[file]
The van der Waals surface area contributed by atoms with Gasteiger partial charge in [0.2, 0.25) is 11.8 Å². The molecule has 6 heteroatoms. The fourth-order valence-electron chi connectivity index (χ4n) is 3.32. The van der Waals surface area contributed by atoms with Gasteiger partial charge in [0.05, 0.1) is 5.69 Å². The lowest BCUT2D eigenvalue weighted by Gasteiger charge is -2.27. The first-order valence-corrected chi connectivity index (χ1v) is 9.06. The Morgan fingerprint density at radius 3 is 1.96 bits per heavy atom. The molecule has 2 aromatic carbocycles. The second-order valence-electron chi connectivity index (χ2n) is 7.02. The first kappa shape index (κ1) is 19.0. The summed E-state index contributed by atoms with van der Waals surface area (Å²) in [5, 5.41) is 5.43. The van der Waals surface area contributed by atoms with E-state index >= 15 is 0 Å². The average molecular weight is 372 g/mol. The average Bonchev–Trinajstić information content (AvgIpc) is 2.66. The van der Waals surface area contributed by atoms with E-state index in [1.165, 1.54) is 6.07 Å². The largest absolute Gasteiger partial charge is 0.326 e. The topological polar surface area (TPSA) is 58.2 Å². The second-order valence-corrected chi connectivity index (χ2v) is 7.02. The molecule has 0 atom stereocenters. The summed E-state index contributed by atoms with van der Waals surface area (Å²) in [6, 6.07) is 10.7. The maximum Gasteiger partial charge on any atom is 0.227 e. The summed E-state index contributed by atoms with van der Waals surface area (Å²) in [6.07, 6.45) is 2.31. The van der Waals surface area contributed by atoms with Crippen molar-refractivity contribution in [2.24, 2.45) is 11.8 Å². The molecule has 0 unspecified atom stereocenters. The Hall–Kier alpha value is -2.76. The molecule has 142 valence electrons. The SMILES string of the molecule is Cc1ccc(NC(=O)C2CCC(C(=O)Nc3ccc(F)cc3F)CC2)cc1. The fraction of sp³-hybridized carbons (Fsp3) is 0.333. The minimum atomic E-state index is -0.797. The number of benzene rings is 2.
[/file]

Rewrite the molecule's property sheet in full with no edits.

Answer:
The van der Waals surface area contributed by atoms with Gasteiger partial charge in [0.2, 0.25) is 11.8 Å². The molecule has 6 heteroatoms. The fourth-order valence-electron chi connectivity index (χ4n) is 3.32. The van der Waals surface area contributed by atoms with Gasteiger partial charge in [0.05, 0.1) is 5.69 Å². The lowest BCUT2D eigenvalue weighted by Gasteiger charge is -2.27. The first-order valence-corrected chi connectivity index (χ1v) is 9.06. The Morgan fingerprint density at radius 3 is 1.96 bits per heavy atom. The molecule has 2 aromatic carbocycles. The second-order valence-electron chi connectivity index (χ2n) is 7.02. The first kappa shape index (κ1) is 19.0. The summed E-state index contributed by atoms with van der Waals surface area (Å²) in [5, 5.41) is 5.43. The van der Waals surface area contributed by atoms with E-state index >= 15 is 0 Å². The average molecular weight is 372 g/mol. The average Bonchev–Trinajstić information content (AvgIpc) is 2.66. The van der Waals surface area contributed by atoms with E-state index in [1.165, 1.54) is 6.07 Å². The largest absolute Gasteiger partial charge is 0.326 e. The topological polar surface area (TPSA) is 58.2 Å². The second-order valence-corrected chi connectivity index (χ2v) is 7.02. The molecule has 0 atom stereocenters. The summed E-state index contributed by atoms with van der Waals surface area (Å²) in [6, 6.07) is 10.7. The maximum Gasteiger partial charge on any atom is 0.227 e. The summed E-state index contributed by atoms with van der Waals surface area (Å²) in [6.07, 6.45) is 2.31. The van der Waals surface area contributed by atoms with Crippen molar-refractivity contribution in [2.24, 2.45) is 11.8 Å². The molecule has 0 unspecified atom stereocenters. The Hall–Kier alpha value is -2.76. The molecule has 142 valence electrons. The SMILES string of the molecule is Cc1ccc(NC(=O)C2CCC(C(=O)Nc3ccc(F)cc3F)CC2)cc1. The fraction of sp³-hybridized carbons (Fsp3) is 0.333. The minimum atomic E-state index is -0.797. The number of benzene rings is 2.